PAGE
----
HUD recently charged a Maine landlord with housing discrimination for not allowing a disabled veteran to have an assistance animal in his apartment. According to HUD’s Charge of Discrimination (HUD Charge) against Roderick Apartments, LLC, Jo Roderick told the veteran that once she allowed a tenant to have an assistance animal, and other tenants wanted to get pets also.
The HUD Charge also says that a not-for-profit legal assistance organization had the same experience. The organization had a “tester” contact Roderick about renting an apartment. When the tester told Roderick she had an assistance dog, Roderick told her that would be grounds for eviction.
Assistance animals aren’t pets. They are working animals that help disabled individuals. An assistance animal may perform tasks the disabled person cannot perform, such as retrieving objects. Or, the animal may alert the disabled person of a pending medical crisis, such as an oncoming epileptic seizure or low blood sugar.
The Fair Housing Act (FHA) prohibits discrimination against tenants based upon race, color, national origin, religion, sex, familial status, or disability. The FHA also requires landlords to provide reasonable accommodations to disabled tenants. For some tenants, that may involve allowing an assistance animal.
From the HUD Charge, it sounds like that landlord treated assistance animals the same as pets. Because an assistance animal isn’t a pet, the landlord can’t ban it under a no pets policy. Nor may the landlord require a pet fee or deposit for an assistance animal.
The landlord can ask disabled tenants with assistance animals two questions: 1) whether the tenant has a disability, and 2) whether the animal’s services alleviate a symptom of the disability. Landlords can’t ask what disability the tenant has. Landlords may ask for documentation of the disability or animal’s training only if the disability animal’s purpose are not obvious.
When a tenant files a fair housing charge, HUD (or a state or local agency) will investigate the charge. Investigation usually includes interviewing the tenant who complained. Usually, the investigator also will interview the landlord and possibly, its employees. Depending on the complaint, the investigator may inspect the property, request documents, or interview witnesses.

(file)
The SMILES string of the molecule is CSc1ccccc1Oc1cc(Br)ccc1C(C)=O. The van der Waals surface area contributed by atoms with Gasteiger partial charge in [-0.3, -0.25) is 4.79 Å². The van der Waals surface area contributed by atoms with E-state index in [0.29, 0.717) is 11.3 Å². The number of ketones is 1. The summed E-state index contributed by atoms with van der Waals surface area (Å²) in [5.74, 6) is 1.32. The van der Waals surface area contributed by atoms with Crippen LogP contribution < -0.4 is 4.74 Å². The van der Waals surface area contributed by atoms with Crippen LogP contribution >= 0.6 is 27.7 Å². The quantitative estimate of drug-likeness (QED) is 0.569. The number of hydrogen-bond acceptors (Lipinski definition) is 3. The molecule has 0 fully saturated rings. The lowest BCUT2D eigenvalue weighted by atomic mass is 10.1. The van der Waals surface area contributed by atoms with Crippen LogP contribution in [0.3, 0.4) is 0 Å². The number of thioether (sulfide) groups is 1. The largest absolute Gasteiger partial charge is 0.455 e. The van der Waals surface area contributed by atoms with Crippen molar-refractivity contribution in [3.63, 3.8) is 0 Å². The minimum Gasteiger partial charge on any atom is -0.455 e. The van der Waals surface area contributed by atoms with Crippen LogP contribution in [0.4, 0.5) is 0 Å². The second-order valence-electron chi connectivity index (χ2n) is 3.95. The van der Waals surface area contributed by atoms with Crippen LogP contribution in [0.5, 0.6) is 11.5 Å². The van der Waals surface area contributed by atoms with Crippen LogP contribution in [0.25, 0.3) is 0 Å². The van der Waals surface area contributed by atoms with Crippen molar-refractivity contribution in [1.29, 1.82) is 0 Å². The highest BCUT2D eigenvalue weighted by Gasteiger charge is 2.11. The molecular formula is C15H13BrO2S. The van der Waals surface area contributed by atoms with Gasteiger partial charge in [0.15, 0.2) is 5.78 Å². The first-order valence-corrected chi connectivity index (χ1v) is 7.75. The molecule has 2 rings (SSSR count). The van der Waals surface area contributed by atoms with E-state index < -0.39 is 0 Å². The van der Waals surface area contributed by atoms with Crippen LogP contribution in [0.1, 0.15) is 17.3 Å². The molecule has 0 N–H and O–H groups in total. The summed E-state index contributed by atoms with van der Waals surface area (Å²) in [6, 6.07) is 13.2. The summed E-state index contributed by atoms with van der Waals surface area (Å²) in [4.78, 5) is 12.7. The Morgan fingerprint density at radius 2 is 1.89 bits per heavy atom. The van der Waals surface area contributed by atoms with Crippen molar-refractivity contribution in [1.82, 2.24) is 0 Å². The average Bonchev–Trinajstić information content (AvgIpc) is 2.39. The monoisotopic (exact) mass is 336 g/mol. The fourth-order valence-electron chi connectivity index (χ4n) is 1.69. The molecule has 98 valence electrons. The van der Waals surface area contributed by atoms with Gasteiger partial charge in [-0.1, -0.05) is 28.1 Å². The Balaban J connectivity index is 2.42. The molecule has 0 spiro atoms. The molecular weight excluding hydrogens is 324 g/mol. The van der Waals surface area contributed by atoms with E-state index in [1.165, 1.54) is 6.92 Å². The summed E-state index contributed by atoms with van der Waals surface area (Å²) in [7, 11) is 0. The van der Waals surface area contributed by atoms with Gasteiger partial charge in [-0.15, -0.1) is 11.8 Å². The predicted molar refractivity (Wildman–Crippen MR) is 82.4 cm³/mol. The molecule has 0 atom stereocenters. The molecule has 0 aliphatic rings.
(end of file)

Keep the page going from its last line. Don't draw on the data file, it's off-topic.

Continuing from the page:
The investigator prepares a written report and sends it to the landlord and tenant. In Roderick’s case, the report found reasonable cause that the landlord discriminated against the tenant. Since the case wasn’t settled, HUD filed a charge of discrimination.
Many Fair Housing complaints are settled by the parties. If HUD approves a settlement, the landlord and tenant will sign a Conciliation Agreement or Voluntary Compliance Agreement on HUD’s form.
Although a complaint can be settled any time, if there is any basis to the tenant’s complaint, landlords usually should try to settle the complaint early. HUD investigations can disrupt the landlord’s business. Plus, quick settlement can minimize the landlord’s attorney fees.
From the HUD Charge, it sounds like there was a lot of evidence against Roderick. Perhaps that landlord should have settled complaint to prevent the time, money, and negative press from a formal charge.
The HUD investigation did not end well for Roderick. Roderick now is the subject of a nationally-distributed news release announcing the HUD Charge.
This landlord now not only must address the “court” of public opinion, but Roderick also must take time away from business and pay an attorney to defend the HUD Charge. If the landlord loses, Roderick could have to pay damages, penalties, and the tenant’s attorney fees.
With strong fair housing policies and procedures, other landlords can find themselves in a better position if a tenant files a fair housing complaint. Landlords facing a complaint should take these steps:
If a landlord receives a fair housing complaint, it should evaluate its business practices to see if they are discriminatory. If so, the policies should be changed.
Sometimes complaints result from policies that aren’t discriminatory but which can be improved. For instance, poor communication can cause a tenant to conclude there was discrimination even though the landlord had a good reason for its decision.
Landlords also should be sure that they know state and local fair housing laws. They may include protections for groups, such as LGBTQ, who are not covered by the FHA. An attorney can help the landlord create written policies which are both legal and minimize the likelihood of future complaints.